After U2, Ireland's most beloved band could well be the Frames, a brooding bunch of Dubliners who specialize in overwrought, overly earnest, arena-sized indie pop that straddles the fence between poignant and monotonous. Far less popular stateside (though frontman Glen Hansard co-starred in Alan Parker's soul-reviving romp, The Commitments, in 1991), the Frames have been courting melancholy steadily for fifteen years, earning platinum status in Galway and a rabid following in the Czech Republic. After countless lineup changes and a few label shifts, the current five-piece recently found a home at Epitaph's signature imprint, Anti-, and released its first studio effort in four years: Burn the Maps. With trademark string-laden dreariness, the album features intensely private songs that delve into love, death, faithlessness and revelation. It also relies on formulaic, soft-loud dynamics, recalling the Pixies during the best of times, a watered-down 3.2 version of the vastly overrated Coldplay at the worst of times. In other words, it ain't half bad.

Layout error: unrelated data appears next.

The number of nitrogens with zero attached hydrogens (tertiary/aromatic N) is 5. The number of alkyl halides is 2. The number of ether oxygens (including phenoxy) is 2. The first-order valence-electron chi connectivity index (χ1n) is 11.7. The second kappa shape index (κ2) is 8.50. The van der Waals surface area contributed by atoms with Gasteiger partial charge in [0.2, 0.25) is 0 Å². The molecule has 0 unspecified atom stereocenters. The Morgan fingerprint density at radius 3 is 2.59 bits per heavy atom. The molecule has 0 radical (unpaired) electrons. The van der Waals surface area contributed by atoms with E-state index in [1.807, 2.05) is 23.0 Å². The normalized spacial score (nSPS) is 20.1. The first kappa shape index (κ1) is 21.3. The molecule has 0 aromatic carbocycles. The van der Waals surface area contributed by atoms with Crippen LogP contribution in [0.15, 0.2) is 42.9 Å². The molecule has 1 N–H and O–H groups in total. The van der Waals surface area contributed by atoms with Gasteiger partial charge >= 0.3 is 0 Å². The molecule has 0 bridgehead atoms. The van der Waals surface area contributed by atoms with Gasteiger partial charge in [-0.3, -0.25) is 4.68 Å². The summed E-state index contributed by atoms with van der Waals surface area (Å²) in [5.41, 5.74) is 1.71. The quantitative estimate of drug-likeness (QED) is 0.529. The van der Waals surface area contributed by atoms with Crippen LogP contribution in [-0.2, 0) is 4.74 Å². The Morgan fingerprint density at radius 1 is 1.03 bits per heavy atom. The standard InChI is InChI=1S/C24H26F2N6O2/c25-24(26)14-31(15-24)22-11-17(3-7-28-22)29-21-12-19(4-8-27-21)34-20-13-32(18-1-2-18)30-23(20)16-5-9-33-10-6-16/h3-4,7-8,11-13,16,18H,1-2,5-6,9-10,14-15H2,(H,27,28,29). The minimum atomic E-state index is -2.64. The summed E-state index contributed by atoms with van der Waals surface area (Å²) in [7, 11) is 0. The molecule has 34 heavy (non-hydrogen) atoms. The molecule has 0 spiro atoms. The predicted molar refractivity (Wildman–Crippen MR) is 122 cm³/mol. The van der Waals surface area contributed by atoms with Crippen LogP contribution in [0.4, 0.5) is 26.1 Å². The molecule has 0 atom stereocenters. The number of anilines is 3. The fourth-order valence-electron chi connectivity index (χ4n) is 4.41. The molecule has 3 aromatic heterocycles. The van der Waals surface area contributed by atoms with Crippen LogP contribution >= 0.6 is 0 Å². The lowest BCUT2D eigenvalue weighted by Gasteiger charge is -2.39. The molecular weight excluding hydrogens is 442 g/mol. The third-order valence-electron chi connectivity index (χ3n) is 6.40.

Get the ICYMI: Today's Top Stories Newsletter Our daily newsletter delivers quick clicks to keep you in the know
Catch up on the day's news and stay informed with our daily digest of the most popular news, music, food and arts stories in Denver, delivered to your inbox Monday through Friday.